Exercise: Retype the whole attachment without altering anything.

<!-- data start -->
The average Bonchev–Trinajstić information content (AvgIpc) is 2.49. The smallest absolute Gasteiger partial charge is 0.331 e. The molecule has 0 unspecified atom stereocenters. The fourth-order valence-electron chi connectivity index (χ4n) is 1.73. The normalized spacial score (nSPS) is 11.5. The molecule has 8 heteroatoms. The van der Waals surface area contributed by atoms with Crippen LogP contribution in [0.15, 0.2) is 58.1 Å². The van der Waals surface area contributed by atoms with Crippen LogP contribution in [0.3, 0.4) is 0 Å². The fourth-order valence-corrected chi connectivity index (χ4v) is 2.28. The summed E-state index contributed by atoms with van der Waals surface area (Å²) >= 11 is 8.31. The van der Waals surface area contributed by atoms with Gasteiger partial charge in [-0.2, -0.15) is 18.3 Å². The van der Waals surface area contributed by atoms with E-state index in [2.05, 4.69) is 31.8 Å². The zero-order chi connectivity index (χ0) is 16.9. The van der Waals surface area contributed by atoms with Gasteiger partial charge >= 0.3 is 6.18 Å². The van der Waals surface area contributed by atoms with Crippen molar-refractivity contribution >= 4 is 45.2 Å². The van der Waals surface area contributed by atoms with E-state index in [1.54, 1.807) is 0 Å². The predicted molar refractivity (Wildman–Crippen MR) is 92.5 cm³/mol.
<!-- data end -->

The average Bonchev–Trinajstić information content (AvgIpc) is 2.49. The smallest absolute Gasteiger partial charge is 0.331 e. The molecule has 0 unspecified atom stereocenters. The fourth-order valence-electron chi connectivity index (χ4n) is 1.73. The normalized spacial score (nSPS) is 11.5. The molecule has 8 heteroatoms. The van der Waals surface area contributed by atoms with Crippen LogP contribution in [0.15, 0.2) is 58.1 Å². The van der Waals surface area contributed by atoms with Crippen LogP contribution in [0.3, 0.4) is 0 Å². The fourth-order valence-corrected chi connectivity index (χ4v) is 2.28. The summed E-state index contributed by atoms with van der Waals surface area (Å²) >= 11 is 8.31. The van der Waals surface area contributed by atoms with Gasteiger partial charge in [-0.2, -0.15) is 18.3 Å². The van der Waals surface area contributed by atoms with E-state index in [2.05, 4.69) is 31.8 Å². The zero-order chi connectivity index (χ0) is 16.9. The van der Waals surface area contributed by atoms with Gasteiger partial charge >= 0.3 is 6.18 Å². The van der Waals surface area contributed by atoms with Crippen molar-refractivity contribution >= 4 is 45.2 Å². The van der Waals surface area contributed by atoms with E-state index in [1.54, 1.807) is 0 Å². The predicted molar refractivity (Wildman–Crippen MR) is 92.5 cm³/mol.